However, Mr Aflatoonian stressed that there was still a lot of work to be done before the promise of these early results could be translated into reality. "Embryoid bodies can differentiate into all sorts of tissue types, so we need to choose the cells that are going to develop into PGCs and then work out how we can encourage them to grow into gametes.
"Producing functional gametes is much more difficult, because we have to recreate for the cultured cells the environment of the developing follicle for egg development or the tissue of the testis for sperm. We want to test whether HESCs can differentiate to cells that produce the hormones for sperm and egg development and isolate these as well. What is extraordinary is that the embryoid bodies seem to produce spontaneously the tissue and environment conducive for sperm and egg development in quite a short time in culture."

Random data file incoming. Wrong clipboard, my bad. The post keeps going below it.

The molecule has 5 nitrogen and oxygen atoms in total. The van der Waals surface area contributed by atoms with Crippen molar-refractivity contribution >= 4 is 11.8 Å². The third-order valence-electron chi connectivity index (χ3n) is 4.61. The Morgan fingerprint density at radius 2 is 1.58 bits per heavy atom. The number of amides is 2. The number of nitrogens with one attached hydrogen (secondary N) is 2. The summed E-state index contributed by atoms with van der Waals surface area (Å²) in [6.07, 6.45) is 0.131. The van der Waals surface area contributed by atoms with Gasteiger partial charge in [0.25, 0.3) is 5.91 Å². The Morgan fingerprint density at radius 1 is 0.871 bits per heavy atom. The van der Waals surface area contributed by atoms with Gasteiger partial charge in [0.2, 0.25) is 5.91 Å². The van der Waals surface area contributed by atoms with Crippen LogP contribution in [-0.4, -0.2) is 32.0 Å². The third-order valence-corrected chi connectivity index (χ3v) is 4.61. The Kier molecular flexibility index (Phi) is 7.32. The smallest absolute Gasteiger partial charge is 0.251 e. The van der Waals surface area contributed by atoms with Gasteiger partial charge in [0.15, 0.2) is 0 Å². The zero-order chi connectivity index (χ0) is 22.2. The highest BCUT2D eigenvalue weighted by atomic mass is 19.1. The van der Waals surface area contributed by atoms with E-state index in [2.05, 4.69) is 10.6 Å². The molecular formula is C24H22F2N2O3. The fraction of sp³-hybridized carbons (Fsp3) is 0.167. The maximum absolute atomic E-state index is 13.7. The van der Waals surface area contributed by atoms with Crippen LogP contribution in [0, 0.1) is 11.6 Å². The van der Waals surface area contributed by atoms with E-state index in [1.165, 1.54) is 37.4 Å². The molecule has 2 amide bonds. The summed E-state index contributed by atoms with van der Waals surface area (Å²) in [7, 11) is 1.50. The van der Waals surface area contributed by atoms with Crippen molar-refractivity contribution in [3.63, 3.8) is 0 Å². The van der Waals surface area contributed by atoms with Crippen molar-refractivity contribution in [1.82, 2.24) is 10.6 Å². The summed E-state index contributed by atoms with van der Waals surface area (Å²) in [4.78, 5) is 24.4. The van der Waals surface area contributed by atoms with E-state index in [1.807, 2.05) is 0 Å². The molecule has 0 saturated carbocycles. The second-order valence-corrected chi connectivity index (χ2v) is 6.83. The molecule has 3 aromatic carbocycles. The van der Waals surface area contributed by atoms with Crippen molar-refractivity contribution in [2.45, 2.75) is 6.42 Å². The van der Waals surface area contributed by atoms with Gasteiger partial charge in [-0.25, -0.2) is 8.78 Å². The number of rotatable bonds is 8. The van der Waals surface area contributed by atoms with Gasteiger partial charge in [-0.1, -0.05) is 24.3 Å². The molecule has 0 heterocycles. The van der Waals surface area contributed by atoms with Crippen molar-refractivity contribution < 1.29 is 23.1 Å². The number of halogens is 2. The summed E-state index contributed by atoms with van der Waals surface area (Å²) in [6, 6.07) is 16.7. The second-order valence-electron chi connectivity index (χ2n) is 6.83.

Speaking before the conference, Prof Moore said: "One of the reasons for doing this research is that it may allow us to investigate the very earliest processes of how a human gamete and gonad (ovary and testis) develops. Many scientists believe that environmental chemical pollutants that mimic the action of hormones (so called endocrine disrupting chemicals) might interfere with human development at this stage and cause congenital abnormalities, infertility and possibly cancer (in particular testicular cancer). By developing suitable tests with embryonic stem cells as they differentiate to germ cells we can investigate the action of these chemicals in the laboratory.
"Ultimately it might be possible to produce sperm and eggs for
Source:European Society for Human Reproduction and Embryology